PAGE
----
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Adventures in Music: Reading 2010 – Friday

Typically perverse, I’m going to talk about Reading on Glastonbury weekend. Someone on our intranet was selling tickets, you see. I told my colleagues earlier that out of 132 bands announced for the 2010 Reading Festival, I had heard of only 19 of them, and liked only one.

I declared myself “officially old”.

Hey! That’s no good! I need to fix this. I mean, I’m realistically only a third-to-half of the way through my projected lifespan: it’s a little too early to send me to the knackers yard, so I guess I need to catch up.

Friday 27 August 2010:


Guns ‘n’ Roses. Need no introduction. Didn’t Robin Finck join them at one point? Yes. Have they been any good since Appetite for Destruction?

Queens of the Stone Age

Oh yes, of course I know this lot. I know this song. It’s catchy, but underwhelming. Needs more cowbell.

Biffy Clyro
Welsh, apparently. I think of only novelty pop, sheep and the Manics. They’re closest, of course, to the latter. While they’re not exactly blowing me out of my seat (bubbles! Blowing! Geddit?) they strike me as perfect festival material. I think after a few pints of warm lager you’d have a blast watching this lot.

Ah yes, I remember this bunch from way back. I’m not really surprised I can’t remember what they sounded like – they fall into the awful middle ground a lot of bands do with me, where I actually forget they’re playing while they’re playing. They’re sort of Muse-lite, which isn’t a very enviable position.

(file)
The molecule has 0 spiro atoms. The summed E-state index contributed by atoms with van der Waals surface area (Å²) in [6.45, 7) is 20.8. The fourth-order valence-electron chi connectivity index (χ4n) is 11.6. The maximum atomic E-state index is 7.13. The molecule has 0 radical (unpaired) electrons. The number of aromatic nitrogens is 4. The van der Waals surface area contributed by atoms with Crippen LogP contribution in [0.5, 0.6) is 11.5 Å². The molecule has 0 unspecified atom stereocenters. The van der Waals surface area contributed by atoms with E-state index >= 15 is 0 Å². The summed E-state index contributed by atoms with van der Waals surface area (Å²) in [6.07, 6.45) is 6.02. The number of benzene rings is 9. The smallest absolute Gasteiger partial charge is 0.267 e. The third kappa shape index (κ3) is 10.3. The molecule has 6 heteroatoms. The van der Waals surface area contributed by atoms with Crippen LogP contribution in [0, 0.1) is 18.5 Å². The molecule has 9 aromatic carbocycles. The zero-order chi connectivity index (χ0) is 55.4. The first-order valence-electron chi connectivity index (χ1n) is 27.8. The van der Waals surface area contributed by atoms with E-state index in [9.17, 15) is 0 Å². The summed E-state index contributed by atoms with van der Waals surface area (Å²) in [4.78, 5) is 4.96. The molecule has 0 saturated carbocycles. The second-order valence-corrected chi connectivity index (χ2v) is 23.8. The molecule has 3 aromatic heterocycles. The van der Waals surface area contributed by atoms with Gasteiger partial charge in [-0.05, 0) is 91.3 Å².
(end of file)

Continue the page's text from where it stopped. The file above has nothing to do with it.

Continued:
Hunh … musta missed this of my list of 19 bands I knew of from the lineup. Make it 20, then. They remind me of Green Day, who (other than one song) also made absolutely no impression on me whatsoever.

Gogol Bordello


Sort of a folky mishmash, part wistful accordion, part Pogues. I actually like this more than anything I’ve heard so far. It’s extremely catchy, and while there’s the suspicion it’s more than a little tongue-in-cheek, it’s intensely musical and passionate.

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My first gigs

I just stumbled on this hugely entertaining blog series about a Londoner’s earliest gig-going memories.

Reminds me of a few of my own.

FIRST: Soul II Soul / the Sindecut / Swervedriver
Brighton Centre, 1990

I was on Third Year Camp at the time (age 14), and my mother – I’ll always love her for this – drove out to where we were camped with our school-class, and drove me and my friends all the way to Brighton for the concert. I was still wearing my green wellington boots! After the gig, she picked us up and drove us all back to where we’d left our tents, in the forest in the middle of nowhere.